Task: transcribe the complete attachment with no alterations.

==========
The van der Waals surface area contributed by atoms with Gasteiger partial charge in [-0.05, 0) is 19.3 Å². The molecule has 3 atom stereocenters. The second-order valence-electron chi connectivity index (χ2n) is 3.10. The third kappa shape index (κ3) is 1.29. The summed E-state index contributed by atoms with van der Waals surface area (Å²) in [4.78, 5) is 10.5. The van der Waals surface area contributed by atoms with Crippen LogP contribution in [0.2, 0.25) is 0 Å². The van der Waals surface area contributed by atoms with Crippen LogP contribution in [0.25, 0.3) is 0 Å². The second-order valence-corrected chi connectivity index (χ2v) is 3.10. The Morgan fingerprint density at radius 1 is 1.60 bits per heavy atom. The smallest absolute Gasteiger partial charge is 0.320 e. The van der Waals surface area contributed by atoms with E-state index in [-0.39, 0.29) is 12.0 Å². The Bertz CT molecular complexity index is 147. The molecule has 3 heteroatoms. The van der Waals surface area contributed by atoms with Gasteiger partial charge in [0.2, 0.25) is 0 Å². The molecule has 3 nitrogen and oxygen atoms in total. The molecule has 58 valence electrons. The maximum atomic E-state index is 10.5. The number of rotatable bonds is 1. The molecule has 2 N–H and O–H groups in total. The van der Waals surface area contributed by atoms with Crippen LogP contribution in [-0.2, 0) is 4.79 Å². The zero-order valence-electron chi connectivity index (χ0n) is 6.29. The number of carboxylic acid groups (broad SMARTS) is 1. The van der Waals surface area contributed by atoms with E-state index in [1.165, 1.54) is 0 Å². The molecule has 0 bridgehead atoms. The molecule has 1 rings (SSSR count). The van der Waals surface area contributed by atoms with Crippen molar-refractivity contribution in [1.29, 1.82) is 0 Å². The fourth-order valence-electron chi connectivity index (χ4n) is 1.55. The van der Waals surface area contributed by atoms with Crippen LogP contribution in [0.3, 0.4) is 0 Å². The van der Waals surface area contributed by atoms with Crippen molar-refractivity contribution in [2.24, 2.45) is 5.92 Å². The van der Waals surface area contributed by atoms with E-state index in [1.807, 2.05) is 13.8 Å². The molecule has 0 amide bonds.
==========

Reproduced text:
The van der Waals surface area contributed by atoms with Gasteiger partial charge in [-0.05, 0) is 19.3 Å². The molecule has 3 atom stereocenters. The second-order valence-electron chi connectivity index (χ2n) is 3.10. The third kappa shape index (κ3) is 1.29. The summed E-state index contributed by atoms with van der Waals surface area (Å²) in [4.78, 5) is 10.5. The van der Waals surface area contributed by atoms with Crippen LogP contribution in [0.2, 0.25) is 0 Å². The van der Waals surface area contributed by atoms with Crippen LogP contribution in [0.25, 0.3) is 0 Å². The second-order valence-corrected chi connectivity index (χ2v) is 3.10. The Morgan fingerprint density at radius 1 is 1.60 bits per heavy atom. The smallest absolute Gasteiger partial charge is 0.320 e. The van der Waals surface area contributed by atoms with E-state index in [-0.39, 0.29) is 12.0 Å². The Bertz CT molecular complexity index is 147. The molecule has 3 heteroatoms. The van der Waals surface area contributed by atoms with Gasteiger partial charge in [0.2, 0.25) is 0 Å². The molecule has 3 nitrogen and oxygen atoms in total. The molecule has 58 valence electrons. The maximum atomic E-state index is 10.5. The number of rotatable bonds is 1. The molecule has 2 N–H and O–H groups in total. The van der Waals surface area contributed by atoms with Crippen LogP contribution in [-0.2, 0) is 4.79 Å². The zero-order valence-electron chi connectivity index (χ0n) is 6.29. The number of carboxylic acid groups (broad SMARTS) is 1. The van der Waals surface area contributed by atoms with E-state index in [1.165, 1.54) is 0 Å². The molecule has 0 bridgehead atoms. The molecule has 1 rings (SSSR count). The van der Waals surface area contributed by atoms with Crippen molar-refractivity contribution in [1.29, 1.82) is 0 Å². The fourth-order valence-electron chi connectivity index (χ4n) is 1.55. The van der Waals surface area contributed by atoms with Crippen LogP contribution in [0.3, 0.4) is 0 Å². The van der Waals surface area contributed by atoms with Crippen molar-refractivity contribution in [2.24, 2.45) is 5.92 Å². The van der Waals surface area contributed by atoms with E-state index in [1.807, 2.05) is 13.8 Å². The molecule has 0 amide bonds.